Paul Quassa:  As I said earlier, I had already spent sometime in southern Canada, as a result, I didn’t mind their food too much.  It was later on that I started to notice more about eating frozen meat, apparently it was a cow beef.  It was probably because, the caretakers were aware of the fact that we ate frozen meat, so they used to fed us that meat, which was completely cut square.  I also remember eating boiled Arctic char fish heads.  It seemed to me to be that these fish heads were for eating by adults only, not for children.  Here we were children, they allowed us to eat fish heads!  And the other thing that we ate often was porridge.  Those are the kind of things that I really noticed, that we were made to be different.  It seemed like we were forbidden to eat Inuit food from the community and among the community members.  We were, it seemed, only allowed to eat food, that was provided at the boarding home.  It was almost scary to try and go and eat at local people’s homes, for example, Chesterfield Inlet had lots of fish and they netted the fish.  We used to go and eat with the local people, in hiding.  It seems like, we learned to do things by hiding at most times.  It seems like, we only got to know the priests, brothers and sisters.  It was guaranteed that they were our bosses.  That was what it had to be.  It was like as soon as you saw a priest or a sister, then you had to say to them, “good morning father” “good morning sister” that was to be followed all the time.  It was like, they were the really big Chiefs/Authrities, really Big Bosses.  That was how, we were really taught to look at them, that they were very intimidating people.  During the later years, when I became more aware, I really started to notice the little children, who were sent there, only at five and six years old.  They were still very small!  They were still little children!  Uakallangaa!  Wow! Astonishing!  Often, they tried not to cry.  When they arrived three, they tried very hard not to cry!  They were scared and intimidated!  In fact, when they were so scared, they would have an accident by shitting in their pants!  Or they peed their pants.  It was because, they were still little children.  I remember all these very well, after I had been there, for longer period of time.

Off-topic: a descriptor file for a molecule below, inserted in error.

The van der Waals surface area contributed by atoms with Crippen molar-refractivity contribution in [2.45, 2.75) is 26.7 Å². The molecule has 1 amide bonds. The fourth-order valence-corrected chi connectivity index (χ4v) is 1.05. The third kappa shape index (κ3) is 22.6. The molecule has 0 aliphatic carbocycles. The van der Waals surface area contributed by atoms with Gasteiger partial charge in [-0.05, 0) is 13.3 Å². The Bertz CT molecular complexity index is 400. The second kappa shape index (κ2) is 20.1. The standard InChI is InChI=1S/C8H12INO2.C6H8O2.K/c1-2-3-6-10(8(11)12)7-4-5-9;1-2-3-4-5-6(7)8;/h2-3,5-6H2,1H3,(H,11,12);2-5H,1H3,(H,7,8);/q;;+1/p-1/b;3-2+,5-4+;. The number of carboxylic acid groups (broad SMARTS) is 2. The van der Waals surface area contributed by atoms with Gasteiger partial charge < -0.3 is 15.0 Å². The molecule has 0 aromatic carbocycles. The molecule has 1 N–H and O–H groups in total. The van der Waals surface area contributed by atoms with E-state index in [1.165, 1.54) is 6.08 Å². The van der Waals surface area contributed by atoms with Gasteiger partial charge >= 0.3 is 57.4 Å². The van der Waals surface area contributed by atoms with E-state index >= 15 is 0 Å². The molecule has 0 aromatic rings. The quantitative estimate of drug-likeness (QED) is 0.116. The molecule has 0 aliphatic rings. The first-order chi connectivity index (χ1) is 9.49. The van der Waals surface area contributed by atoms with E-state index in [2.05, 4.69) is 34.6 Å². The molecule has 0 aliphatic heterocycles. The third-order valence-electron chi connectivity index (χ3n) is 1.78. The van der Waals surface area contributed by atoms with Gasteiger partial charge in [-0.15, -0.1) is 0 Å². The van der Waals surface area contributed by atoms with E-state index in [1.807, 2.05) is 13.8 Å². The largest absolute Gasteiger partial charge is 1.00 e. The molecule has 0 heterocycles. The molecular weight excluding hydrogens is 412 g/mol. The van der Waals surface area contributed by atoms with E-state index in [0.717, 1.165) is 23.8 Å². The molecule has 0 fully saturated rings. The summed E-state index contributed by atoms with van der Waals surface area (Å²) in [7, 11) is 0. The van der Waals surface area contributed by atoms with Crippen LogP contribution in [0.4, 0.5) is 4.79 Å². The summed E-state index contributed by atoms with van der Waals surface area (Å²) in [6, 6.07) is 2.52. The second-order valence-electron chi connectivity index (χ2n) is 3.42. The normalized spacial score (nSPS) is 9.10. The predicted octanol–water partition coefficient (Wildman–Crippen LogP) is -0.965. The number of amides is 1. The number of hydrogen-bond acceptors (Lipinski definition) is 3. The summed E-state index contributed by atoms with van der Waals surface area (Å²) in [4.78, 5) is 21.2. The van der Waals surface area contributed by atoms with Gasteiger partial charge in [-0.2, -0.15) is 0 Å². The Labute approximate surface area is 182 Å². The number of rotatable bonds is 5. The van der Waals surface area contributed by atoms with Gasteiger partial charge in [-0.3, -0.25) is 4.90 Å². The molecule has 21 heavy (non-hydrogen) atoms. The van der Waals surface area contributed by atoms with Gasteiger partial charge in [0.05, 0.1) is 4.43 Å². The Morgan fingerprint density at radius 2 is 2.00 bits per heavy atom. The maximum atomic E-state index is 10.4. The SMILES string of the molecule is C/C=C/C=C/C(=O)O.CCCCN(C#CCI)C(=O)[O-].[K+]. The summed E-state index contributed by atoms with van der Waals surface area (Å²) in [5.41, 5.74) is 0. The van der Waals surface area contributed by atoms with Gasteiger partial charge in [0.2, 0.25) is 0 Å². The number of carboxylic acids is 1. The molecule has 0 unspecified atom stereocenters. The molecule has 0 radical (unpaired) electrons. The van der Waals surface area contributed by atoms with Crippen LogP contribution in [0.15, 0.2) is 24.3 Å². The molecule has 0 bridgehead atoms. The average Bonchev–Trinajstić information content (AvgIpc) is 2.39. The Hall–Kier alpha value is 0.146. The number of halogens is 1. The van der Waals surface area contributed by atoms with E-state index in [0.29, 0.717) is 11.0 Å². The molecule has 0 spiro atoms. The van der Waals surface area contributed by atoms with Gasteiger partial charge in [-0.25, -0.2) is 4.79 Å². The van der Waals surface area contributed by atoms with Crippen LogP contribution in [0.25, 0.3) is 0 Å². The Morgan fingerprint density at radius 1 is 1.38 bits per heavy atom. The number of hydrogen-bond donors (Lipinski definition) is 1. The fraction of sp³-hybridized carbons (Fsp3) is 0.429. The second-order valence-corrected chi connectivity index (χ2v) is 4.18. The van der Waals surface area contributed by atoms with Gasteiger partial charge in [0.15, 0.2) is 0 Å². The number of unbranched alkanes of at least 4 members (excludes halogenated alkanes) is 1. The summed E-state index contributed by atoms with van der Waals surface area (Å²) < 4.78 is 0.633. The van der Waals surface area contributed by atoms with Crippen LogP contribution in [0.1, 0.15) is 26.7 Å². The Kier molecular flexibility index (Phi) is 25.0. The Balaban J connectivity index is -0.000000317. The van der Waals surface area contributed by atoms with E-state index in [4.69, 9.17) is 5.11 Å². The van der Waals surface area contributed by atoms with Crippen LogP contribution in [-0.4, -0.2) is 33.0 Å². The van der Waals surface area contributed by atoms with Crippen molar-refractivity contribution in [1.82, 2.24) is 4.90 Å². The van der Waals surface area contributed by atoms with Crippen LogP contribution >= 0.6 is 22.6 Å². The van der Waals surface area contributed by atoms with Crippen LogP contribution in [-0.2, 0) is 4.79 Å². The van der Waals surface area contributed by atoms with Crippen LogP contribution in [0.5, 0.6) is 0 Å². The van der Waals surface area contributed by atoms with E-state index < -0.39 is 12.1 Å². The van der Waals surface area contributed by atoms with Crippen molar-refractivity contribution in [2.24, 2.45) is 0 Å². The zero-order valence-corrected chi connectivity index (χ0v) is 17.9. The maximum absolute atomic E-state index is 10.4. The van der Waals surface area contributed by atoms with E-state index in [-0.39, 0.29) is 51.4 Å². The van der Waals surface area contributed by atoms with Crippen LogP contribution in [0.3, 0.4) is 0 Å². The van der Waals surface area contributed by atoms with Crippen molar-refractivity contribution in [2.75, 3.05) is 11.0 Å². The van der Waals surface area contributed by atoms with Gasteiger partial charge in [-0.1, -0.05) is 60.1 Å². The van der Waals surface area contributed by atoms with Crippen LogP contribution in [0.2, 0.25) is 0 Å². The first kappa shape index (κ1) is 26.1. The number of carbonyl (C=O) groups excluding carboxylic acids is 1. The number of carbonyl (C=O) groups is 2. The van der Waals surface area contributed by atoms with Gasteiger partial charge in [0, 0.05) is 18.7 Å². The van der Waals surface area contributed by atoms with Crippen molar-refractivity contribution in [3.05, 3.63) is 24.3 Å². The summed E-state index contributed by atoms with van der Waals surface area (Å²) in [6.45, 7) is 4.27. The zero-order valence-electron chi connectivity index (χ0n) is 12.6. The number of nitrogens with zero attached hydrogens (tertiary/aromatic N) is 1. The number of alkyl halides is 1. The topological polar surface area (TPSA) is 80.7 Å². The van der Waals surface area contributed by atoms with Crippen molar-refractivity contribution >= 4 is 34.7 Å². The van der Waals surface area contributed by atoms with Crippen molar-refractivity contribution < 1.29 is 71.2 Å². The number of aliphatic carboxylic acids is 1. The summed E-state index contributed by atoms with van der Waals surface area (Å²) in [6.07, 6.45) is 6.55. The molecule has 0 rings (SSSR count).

Peter Irniq:
  Was it also because they could not speak English?

Paul Quassa:  Yes, it was also because, they could not speak English.  They were not understanding it.  And our caretakers were all speaking in French.  And they themselves, probably were not fluent in the English language.  That was how, they were like.  They did not speak  one common language at all, they spoke different language. 

Peter Irniq: 
What about our teachers, the Sisters and the ordinary Qablunaat teachers.  Do you remember how you were to address them?

Paul Quassa:  You had to address them with their names.  If he was a man, you would say, “Mr. Demuele” or if it were a woman, “Ms Pitzpatrick” that was what I remember.  We were taught like that when ordinary Qablunaat started to come in.  But, prior to that, they were only Sisters.  They were  not a real English/European persons.  Only at later years, the ordinary Qablunaat started to come, not as Sisters or Brothers.  But prior to that, they were only Sisters, so we had to address them as “Sister” and said their name.  Or “Father Courtemache.”  Or “Brother Parent.”  That was how we were to address them, not by anything else.